Open Surgery Results

I continue to perform open radical prostatectomy in several situations. Firstly, where robotic prostatectomy is difficult to perform, such as a patient who has extensive adhesions. Robotic is also not the best option where the cancer is extremely extensive and tactile sensation is beneficial. Having performed over 3,500 open radical prostatectomies I have noticed that, to date, patients are more comfortable with the open approach.

I also currently perform many cases referred from other urologists with specifically difficult aspects of the case such as with failed radiotherapy or very advanced cancers.

It is important to me to present patient reported outcomes for my open radical prostatectomy series. I have done this frequently at national and international meetings, and these are often published.

My current results in open radical prostatectomy are:

  • Early stage cancer: Clearance 96%.
  • Overall cancer: Clearance 86%.
  • Cancer reoccurrence
  • T2 positive margin rate, 4%.

Surgical

  • Average blood loss, 350 mL - 1-2% transfusion rate.
  • Operating time: One and one half to two and a half hours.
  • Complications - major: 1%.
  • Complications - minor: 8%

Recovery

Leave hospital: Greater than 90% of patients leave within four days.

  • Catheter removal: 97% of patients have the catheter removed on day seven.
  • Readmission rate: 1%
  • Urethral stricture rate: 2%
  • Return to normal activities: 2 to 6 weeks.

Sexual function

Three factors have a strong influence on the recovery of erectile functioning following open radical prostatectomy; the age of the patient, the preoperative status of the sexual function and the surgical technique.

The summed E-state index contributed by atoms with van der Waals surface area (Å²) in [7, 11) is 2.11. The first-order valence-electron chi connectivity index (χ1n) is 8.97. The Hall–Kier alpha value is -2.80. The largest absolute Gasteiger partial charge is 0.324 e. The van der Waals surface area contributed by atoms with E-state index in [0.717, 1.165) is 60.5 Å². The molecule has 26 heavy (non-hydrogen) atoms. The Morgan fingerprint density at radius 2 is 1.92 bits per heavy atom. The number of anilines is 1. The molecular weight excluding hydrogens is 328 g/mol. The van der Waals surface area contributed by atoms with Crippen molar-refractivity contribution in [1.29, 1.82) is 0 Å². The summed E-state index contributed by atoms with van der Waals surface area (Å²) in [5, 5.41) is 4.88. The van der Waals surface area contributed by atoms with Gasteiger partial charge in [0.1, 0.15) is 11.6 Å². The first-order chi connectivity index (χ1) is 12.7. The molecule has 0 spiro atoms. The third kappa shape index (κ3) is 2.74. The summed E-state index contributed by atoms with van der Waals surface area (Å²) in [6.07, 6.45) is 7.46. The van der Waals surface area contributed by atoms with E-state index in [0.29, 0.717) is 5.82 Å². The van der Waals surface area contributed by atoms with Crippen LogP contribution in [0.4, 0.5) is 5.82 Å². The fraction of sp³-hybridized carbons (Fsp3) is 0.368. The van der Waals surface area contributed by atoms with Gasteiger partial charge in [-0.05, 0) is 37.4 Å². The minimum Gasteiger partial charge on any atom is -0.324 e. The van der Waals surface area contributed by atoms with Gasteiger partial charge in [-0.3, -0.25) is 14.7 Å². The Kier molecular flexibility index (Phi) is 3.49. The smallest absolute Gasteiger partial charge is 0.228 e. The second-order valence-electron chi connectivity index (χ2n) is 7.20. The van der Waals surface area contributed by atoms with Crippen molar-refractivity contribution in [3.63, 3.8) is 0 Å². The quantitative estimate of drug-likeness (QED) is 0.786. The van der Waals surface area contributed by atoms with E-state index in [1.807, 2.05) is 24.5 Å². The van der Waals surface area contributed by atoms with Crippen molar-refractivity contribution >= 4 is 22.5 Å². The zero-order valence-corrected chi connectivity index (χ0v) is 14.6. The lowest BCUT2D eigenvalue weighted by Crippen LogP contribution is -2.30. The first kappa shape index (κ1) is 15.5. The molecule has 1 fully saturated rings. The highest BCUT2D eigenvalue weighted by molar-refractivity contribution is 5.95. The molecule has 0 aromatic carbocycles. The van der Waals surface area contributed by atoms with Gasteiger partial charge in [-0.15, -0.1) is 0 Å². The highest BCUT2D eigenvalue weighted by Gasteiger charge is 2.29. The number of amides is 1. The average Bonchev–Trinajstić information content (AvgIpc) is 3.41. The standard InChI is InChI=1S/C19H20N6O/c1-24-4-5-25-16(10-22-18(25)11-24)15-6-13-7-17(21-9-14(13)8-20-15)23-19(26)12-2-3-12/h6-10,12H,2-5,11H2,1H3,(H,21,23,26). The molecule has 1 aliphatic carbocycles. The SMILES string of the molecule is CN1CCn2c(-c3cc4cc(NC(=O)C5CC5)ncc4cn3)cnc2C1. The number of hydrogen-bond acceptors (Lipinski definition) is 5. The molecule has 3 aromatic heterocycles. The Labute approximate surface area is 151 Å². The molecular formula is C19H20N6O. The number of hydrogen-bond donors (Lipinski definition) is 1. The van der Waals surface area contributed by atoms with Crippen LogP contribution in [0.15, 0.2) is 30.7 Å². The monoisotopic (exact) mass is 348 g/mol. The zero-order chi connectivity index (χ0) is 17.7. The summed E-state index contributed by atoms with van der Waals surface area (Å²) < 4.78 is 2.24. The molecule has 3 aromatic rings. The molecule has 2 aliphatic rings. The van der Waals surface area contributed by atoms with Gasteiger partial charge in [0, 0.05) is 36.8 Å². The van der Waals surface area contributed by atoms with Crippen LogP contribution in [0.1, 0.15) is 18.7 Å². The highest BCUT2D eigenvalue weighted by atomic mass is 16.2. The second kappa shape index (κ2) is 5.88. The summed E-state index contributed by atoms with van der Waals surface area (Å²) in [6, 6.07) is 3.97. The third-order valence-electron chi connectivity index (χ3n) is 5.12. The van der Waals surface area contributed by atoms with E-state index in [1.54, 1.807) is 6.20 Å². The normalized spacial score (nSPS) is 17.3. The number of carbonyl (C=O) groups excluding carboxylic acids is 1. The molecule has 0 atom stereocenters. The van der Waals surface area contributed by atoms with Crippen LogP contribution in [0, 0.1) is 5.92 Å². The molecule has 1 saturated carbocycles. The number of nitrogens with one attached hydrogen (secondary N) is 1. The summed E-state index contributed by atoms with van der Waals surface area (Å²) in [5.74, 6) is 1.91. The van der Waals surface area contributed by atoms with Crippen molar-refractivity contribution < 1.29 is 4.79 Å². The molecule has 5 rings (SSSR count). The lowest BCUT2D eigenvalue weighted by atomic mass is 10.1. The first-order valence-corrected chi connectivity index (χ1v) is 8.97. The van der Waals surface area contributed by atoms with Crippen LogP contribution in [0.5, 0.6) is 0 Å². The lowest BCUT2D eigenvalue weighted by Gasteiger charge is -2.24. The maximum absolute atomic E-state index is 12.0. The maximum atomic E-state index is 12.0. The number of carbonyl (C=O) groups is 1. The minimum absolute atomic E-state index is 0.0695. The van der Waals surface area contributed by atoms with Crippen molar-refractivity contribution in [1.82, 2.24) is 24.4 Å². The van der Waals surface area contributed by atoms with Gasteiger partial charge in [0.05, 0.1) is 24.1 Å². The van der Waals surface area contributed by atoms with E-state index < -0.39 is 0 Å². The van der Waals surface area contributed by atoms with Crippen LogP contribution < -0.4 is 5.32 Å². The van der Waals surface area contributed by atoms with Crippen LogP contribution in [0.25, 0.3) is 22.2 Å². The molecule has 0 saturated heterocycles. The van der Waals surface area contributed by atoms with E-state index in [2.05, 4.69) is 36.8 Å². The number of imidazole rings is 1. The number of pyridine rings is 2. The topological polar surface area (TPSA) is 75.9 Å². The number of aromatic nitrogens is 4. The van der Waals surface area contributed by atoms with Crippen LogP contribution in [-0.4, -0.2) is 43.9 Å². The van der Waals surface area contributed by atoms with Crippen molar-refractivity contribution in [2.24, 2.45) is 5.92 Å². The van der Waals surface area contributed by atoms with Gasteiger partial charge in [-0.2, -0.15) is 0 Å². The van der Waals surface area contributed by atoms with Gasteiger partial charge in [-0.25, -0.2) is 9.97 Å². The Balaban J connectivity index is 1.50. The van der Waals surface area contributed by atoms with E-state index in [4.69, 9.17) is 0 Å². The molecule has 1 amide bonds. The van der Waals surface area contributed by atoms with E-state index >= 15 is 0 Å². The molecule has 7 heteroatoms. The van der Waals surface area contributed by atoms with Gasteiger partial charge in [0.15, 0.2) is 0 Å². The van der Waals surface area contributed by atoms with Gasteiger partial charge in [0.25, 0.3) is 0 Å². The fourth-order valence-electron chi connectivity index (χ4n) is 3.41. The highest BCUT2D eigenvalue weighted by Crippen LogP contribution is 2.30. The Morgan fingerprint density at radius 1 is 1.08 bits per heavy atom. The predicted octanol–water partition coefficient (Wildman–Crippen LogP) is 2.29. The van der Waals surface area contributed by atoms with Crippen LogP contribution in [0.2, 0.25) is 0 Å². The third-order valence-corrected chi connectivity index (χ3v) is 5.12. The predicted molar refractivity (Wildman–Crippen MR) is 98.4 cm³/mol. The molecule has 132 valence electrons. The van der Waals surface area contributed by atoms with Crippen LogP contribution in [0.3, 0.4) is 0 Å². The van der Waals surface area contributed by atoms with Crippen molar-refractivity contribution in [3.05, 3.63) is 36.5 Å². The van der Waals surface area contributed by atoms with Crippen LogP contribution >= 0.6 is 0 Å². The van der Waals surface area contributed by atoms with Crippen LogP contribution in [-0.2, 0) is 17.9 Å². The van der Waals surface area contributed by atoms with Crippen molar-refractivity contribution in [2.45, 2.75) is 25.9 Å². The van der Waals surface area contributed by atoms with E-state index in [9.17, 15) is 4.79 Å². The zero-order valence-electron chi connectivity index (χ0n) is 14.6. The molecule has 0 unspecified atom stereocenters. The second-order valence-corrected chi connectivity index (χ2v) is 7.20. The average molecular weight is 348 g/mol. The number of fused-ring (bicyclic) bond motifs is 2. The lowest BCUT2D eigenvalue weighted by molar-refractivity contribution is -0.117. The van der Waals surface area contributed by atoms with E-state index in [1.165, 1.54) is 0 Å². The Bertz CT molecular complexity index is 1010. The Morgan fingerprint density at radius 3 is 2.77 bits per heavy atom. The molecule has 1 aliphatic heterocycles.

Erection recovery
Age Recovery Time
40 - 50 92% 12 - 18 months
50 - 60 80 - 85% 12 - 18 months
60 - 70 70% 12 - 18 months

In this review, the potency was defined as the ability to have intercourse on most occasions with or without the use of Viagra-like substances.

I have focussed on developing expertise in performing incremental nerve-sparing even in the presence of more advanced cancers. (British Journal of Urology International 2011, Ben Moore).

Urinary continence

Incontinence after surgery is a major concern shared by many patients. In Associate Professor Stricker's hands with his open series, 98-99% gain near perfect continence after open radical prostatectomy. Some patients due to unusual anatomy or physiology may never fully regain continence. The vast majority of patients regain their continence within three months and almost 80% have recovered within six weeks.

Current early continence outcomes for open radical prostatectomy
Time 0-1 precautionary pads
6 weeks 75%
3 months 90%
6 months 95%
12 months 98%
 

About Phillip

Phillip is the Chairman of the Department of Urology, St Vincent's Private Hospital and Clinic since 2003, and a Director of the St Vincent's Prostate Cancer Centre.

The Australian Prostate Cancer Research Centre in New South Wales recently appointed him as clinical director. He is also a member of the National Prostate Cancer Research Centre

Philip is currently the highest volume robotic surgeon in Australasia

He is perhaps best known for his work developing nerve sparing techniques to help patients maximise potency